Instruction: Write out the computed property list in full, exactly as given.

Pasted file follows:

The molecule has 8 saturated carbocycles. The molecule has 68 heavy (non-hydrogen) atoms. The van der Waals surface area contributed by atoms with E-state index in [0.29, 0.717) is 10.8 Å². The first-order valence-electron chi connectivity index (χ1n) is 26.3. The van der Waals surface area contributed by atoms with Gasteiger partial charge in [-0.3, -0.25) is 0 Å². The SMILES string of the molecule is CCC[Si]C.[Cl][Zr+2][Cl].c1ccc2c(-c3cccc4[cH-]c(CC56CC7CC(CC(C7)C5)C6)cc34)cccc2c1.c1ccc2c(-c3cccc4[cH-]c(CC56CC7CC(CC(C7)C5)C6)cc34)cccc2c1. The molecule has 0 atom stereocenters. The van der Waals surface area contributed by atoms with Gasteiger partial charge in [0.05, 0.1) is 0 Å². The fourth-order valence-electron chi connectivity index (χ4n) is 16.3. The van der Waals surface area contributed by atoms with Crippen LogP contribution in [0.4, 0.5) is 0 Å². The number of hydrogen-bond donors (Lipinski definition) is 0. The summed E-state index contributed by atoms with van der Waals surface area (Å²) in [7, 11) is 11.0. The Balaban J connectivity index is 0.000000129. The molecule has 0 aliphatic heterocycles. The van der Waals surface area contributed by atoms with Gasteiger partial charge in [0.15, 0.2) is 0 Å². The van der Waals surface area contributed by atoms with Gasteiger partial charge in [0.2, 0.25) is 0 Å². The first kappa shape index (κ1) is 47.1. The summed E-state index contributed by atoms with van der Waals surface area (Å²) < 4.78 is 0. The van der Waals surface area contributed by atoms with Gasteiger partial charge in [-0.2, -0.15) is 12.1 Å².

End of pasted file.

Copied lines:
The molecule has 8 saturated carbocycles. The molecule has 68 heavy (non-hydrogen) atoms. The van der Waals surface area contributed by atoms with E-state index in [0.29, 0.717) is 10.8 Å². The first-order valence-electron chi connectivity index (χ1n) is 26.3. The van der Waals surface area contributed by atoms with Gasteiger partial charge in [-0.3, -0.25) is 0 Å². The SMILES string of the molecule is CCC[Si]C.[Cl][Zr+2][Cl].c1ccc2c(-c3cccc4[cH-]c(CC56CC7CC(CC(C7)C5)C6)cc34)cccc2c1.c1ccc2c(-c3cccc4[cH-]c(CC56CC7CC(CC(C7)C5)C6)cc34)cccc2c1. The molecule has 0 atom stereocenters. The van der Waals surface area contributed by atoms with Gasteiger partial charge in [0.05, 0.1) is 0 Å². The fourth-order valence-electron chi connectivity index (χ4n) is 16.3. The van der Waals surface area contributed by atoms with Crippen LogP contribution in [0.4, 0.5) is 0 Å². The number of hydrogen-bond donors (Lipinski definition) is 0. The summed E-state index contributed by atoms with van der Waals surface area (Å²) in [7, 11) is 11.0. The Balaban J connectivity index is 0.000000129. The molecule has 0 aliphatic heterocycles. The van der Waals surface area contributed by atoms with Gasteiger partial charge in [0.15, 0.2) is 0 Å². The van der Waals surface area contributed by atoms with Gasteiger partial charge in [0.2, 0.25) is 0 Å². The first kappa shape index (κ1) is 47.1. The summed E-state index contributed by atoms with van der Waals surface area (Å²) < 4.78 is 0. The van der Waals surface area contributed by atoms with Gasteiger partial charge in [-0.2, -0.15) is 12.1 Å².